For many democracies, particularly in the developing world, the promise of democracy has not yet been fully realized, primarily because the benefits of economic and social development have not been felt sufficiently widely. For those countries, few issues are more important than an all-out global effort to achieve the Millennium Development Goals by 2015. In my report, I have called for urgent action to implement the Monterrey consensus, with national strategies to meet the Millennium Development Goals backed up by a major boost in resources for development. We need to see action on debt relief, trade, and aid, including concrete commitments from donor countries to meet the 0.7 per cent target for official development assistance.
Likewise, on the security side, it is in the interest of all countries to work to achieve a basic consensus on the threats we face and on our approach to the use of force. We must also strengthen a range of important multilateral security instruments -- including United Nations mediation, peacekeeping and peacebuilding capacity, a comprehensive anti-terrorism convention, a rejuvenated nuclear disarmament and non-proliferation regime, and a legally binding instrument to regulate the making and tracing of small arms and light weapons. An effective, equitable and efficient collective security system must address all these challenges.
We must also update the institutions of the United Nations. A reformed Security Council, and a rejuvenated General Assembly, would make the United Nations itself more democratic and effective. A new Peacebuilding Commission would fill a major institutional gap, and help improve the international communitys success rate in assisting countries make the transition from violent conflict to stable democratic governance under the rule of law.
And the replacement of the Commission on Human Rights with a new Human Rights Council would put human rights on a truly equal footing with development and security in the structures of the United Nations. Some have raised questions as to whether this reform is really needed. I am convinced that it is. We need a standing council that can do the business of human rights year round. We need election procedures and standards that will deliver a membership of which we can be proud. And we need a wholesale revision of the agenda, working methods, and procedures, so that polarization is replaced with collaboration. I do not believe that the status quo is an option, or that incremental change will be sufficient. We must restore the human rights credibility of the United Nations, and reclaim its proud history of leadership on human rights. A Human Rights Council is the path forward.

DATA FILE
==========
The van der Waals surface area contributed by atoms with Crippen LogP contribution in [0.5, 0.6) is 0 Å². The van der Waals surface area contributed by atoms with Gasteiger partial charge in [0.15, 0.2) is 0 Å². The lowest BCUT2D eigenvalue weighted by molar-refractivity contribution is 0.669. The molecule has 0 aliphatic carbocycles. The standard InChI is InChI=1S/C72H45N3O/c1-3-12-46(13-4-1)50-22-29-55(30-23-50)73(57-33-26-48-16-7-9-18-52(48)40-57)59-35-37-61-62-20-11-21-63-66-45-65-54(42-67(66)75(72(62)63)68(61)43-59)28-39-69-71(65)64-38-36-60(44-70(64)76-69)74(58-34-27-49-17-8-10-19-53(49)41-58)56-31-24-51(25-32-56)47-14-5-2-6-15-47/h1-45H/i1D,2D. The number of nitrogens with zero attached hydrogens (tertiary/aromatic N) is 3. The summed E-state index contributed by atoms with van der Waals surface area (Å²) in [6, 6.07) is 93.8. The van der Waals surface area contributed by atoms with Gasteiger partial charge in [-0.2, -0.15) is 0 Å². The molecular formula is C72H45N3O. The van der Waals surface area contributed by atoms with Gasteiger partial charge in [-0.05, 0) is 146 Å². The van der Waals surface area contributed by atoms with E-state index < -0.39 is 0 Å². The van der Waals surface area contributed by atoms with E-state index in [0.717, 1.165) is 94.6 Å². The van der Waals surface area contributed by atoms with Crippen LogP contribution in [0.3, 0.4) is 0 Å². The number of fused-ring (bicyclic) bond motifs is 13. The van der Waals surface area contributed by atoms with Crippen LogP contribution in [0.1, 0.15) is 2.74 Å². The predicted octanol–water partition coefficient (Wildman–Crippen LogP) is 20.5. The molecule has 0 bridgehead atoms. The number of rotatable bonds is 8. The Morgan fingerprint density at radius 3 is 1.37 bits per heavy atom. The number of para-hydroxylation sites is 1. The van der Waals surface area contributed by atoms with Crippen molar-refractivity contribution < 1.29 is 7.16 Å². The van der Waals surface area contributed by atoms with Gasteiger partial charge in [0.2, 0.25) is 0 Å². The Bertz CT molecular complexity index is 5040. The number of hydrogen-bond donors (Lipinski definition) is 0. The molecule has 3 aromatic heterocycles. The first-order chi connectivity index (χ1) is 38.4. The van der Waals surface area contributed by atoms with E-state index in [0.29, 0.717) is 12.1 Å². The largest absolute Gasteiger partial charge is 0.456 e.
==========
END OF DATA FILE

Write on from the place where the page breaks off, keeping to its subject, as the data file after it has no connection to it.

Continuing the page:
All of these reforms would be good for democracy. So would the creation of a voluntary Democracy Fund at the United Nations to help promote democracy around the world, by providing assistance for projects that build and strengthen democratic institutions and facilitate democratic governance. The Fund would complement existing United Nations efforts, and help ensure that our work to strengthen national capacity is well integrated and driven by demand. I invite members of the Community of Democracies to support the Fund, and to make contributions to ensure its effective operation.
I look to the Community of Democracies to support wide-ranging reform. Our goal must be a more representative and effective United Nations, fully engaged in advancing the goals of development, security and human rights -- including the right of all people to choose how they are ruled, and who rules them. This should be the birthright of every person, and its achievement must be a central objective of the United Nations in the twenty-first century.